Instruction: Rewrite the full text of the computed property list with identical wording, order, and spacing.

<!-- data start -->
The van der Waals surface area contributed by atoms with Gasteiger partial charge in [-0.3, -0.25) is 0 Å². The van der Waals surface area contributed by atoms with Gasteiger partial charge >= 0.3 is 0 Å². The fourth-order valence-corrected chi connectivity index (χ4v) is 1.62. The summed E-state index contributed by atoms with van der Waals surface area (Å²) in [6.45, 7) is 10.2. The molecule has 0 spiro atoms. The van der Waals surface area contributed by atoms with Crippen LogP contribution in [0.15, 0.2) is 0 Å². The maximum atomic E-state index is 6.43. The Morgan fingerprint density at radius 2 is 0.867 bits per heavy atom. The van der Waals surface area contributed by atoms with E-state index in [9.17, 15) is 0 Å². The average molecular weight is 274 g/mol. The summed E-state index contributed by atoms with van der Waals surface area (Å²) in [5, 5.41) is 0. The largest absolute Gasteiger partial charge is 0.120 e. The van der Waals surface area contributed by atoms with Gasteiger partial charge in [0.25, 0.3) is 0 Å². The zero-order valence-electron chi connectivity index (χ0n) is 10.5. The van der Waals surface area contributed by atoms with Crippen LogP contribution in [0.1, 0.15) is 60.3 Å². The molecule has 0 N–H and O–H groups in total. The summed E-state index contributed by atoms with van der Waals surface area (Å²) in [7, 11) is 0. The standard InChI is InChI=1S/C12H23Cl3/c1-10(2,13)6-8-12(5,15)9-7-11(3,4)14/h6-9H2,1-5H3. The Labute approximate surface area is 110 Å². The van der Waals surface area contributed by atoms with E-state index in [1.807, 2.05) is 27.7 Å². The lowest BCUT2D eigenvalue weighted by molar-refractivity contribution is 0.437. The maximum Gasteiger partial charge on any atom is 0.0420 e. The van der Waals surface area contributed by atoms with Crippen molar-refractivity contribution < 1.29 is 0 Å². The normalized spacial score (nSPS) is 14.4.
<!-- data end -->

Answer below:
The van der Waals surface area contributed by atoms with Gasteiger partial charge in [-0.3, -0.25) is 0 Å². The van der Waals surface area contributed by atoms with Gasteiger partial charge >= 0.3 is 0 Å². The fourth-order valence-corrected chi connectivity index (χ4v) is 1.62. The summed E-state index contributed by atoms with van der Waals surface area (Å²) in [6.45, 7) is 10.2. The molecule has 0 spiro atoms. The van der Waals surface area contributed by atoms with Crippen LogP contribution in [0.15, 0.2) is 0 Å². The maximum atomic E-state index is 6.43. The Morgan fingerprint density at radius 2 is 0.867 bits per heavy atom. The van der Waals surface area contributed by atoms with E-state index in [9.17, 15) is 0 Å². The average molecular weight is 274 g/mol. The summed E-state index contributed by atoms with van der Waals surface area (Å²) in [5, 5.41) is 0. The largest absolute Gasteiger partial charge is 0.120 e. The van der Waals surface area contributed by atoms with Gasteiger partial charge in [0.25, 0.3) is 0 Å². The zero-order valence-electron chi connectivity index (χ0n) is 10.5. The van der Waals surface area contributed by atoms with Crippen LogP contribution in [0.1, 0.15) is 60.3 Å². The molecule has 0 N–H and O–H groups in total. The summed E-state index contributed by atoms with van der Waals surface area (Å²) in [7, 11) is 0. The standard InChI is InChI=1S/C12H23Cl3/c1-10(2,13)6-8-12(5,15)9-7-11(3,4)14/h6-9H2,1-5H3. The Labute approximate surface area is 110 Å². The van der Waals surface area contributed by atoms with E-state index in [1.807, 2.05) is 27.7 Å². The lowest BCUT2D eigenvalue weighted by molar-refractivity contribution is 0.437. The maximum Gasteiger partial charge on any atom is 0.0420 e. The van der Waals surface area contributed by atoms with Crippen molar-refractivity contribution < 1.29 is 0 Å². The normalized spacial score (nSPS) is 14.4.